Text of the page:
For the first time in history, Paris played host to the iconic Kun Khmer All Stars boxing event on June 24th, an intercontinental showdown co-organised with French-based RAHU Fight III and Prodal Poran Club. The martial arts spectacle, traditionally held in Cambodia, found its new battleground at the Michel-Jazy Gymnasium in Bussy-Saint-Georges.
Seven exciting matches were staged, with four electrifying face-offs between Cambodian and French fighters. France’s own Alexandra Chatenet, a 23-year-old Khmer martial artist who discovered the sport at 14, stood as a testament to the international appeal of Khmer boxing.
Led by Sorn Elite, the dynamic founder of Khmer All Star Martial Arts Program, the Cambodian contingent, including Pich Sambath, Moeun Sokhuch and Vy Samphors, arrived in France on June 16 to fine-tune their skills for the grand occasion. Trained and ready, these fighters aimed to spotlight the traditional Kun Khmer on a global stage.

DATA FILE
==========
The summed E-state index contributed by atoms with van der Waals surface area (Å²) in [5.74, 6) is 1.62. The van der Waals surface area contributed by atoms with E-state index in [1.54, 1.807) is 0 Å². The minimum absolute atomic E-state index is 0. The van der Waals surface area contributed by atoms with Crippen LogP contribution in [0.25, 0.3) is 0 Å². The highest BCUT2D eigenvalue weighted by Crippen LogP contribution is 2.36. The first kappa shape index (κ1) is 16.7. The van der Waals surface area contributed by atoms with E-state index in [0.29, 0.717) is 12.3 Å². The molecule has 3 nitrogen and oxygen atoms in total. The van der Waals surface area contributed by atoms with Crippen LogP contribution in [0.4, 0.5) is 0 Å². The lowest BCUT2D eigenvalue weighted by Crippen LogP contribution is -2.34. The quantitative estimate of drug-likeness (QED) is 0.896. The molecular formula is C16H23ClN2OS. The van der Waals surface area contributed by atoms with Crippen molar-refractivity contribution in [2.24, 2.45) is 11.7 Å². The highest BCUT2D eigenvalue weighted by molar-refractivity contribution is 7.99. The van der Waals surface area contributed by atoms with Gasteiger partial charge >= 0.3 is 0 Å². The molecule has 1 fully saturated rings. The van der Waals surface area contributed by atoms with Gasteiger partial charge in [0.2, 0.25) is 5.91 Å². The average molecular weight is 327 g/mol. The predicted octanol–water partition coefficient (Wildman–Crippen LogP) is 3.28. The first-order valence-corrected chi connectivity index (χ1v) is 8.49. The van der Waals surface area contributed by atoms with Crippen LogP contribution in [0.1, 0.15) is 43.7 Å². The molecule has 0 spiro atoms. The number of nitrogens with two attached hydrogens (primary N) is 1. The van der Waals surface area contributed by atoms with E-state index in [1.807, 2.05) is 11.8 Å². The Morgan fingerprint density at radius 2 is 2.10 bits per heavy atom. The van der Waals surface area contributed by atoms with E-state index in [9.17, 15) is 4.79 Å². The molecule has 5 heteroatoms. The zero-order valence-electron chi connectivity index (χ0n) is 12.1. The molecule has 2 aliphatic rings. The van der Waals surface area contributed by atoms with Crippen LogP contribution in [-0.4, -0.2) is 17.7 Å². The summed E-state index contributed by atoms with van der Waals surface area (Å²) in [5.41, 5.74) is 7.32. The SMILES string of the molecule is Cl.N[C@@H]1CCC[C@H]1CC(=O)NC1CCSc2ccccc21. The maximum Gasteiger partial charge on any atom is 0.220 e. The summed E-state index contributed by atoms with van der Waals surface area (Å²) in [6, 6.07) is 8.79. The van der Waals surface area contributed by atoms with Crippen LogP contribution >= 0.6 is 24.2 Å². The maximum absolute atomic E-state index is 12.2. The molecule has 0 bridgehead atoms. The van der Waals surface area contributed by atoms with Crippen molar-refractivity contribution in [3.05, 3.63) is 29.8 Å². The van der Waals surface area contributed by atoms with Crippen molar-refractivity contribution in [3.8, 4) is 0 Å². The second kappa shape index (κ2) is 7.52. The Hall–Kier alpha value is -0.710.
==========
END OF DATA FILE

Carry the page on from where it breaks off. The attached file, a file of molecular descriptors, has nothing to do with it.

Despite the financial and logistical challenges of bringing the Kun Khmer All Stars RAHU Fight III to French soil, Sorn persevered to elevate the Cambodian sport to international prominence. Athletes’ accommodation, meals, and travel were generously sponsored by the RAHU Fight III club.
Sorn admitted: “We initially had seven Cambodian boxers set to compete. However, three were unable to attend. Despite this setback, we’re committed to exhibiting the best of Cambodian athleticism to the world”.
The event saw Cambodian Pich Sambath challenge French champion Faycal Bahroudi, while Moeun Sokhuch went head to head with Yanis Kassem, and Vy Samphors squared off against Ghilas Barache. France’s Sarah Ladjali was pitted against her countrywoman, Alexandra Chatenet.
Paris-based Prodal Boran Club’s president, the event’s driving force, viewed this as a monumental step for Kun Khmer. He lauded the effort of Cambodian promoters and the working group who ventured to Europe to advance their national sport on foreign soil.
Sorn Elite has ambitions of taking the Kun Khmer All Stars event to the US. However, financial constraints mean future competitions hinge on securing additional sponsors.
Undeterred, Sorn remains hopeful, stating: “I’ve seen the enormity of the US, the logistical challenges are immense. But I’m optimistic, with the right support, we can continue to showcase Kun Khmer on a global scale.”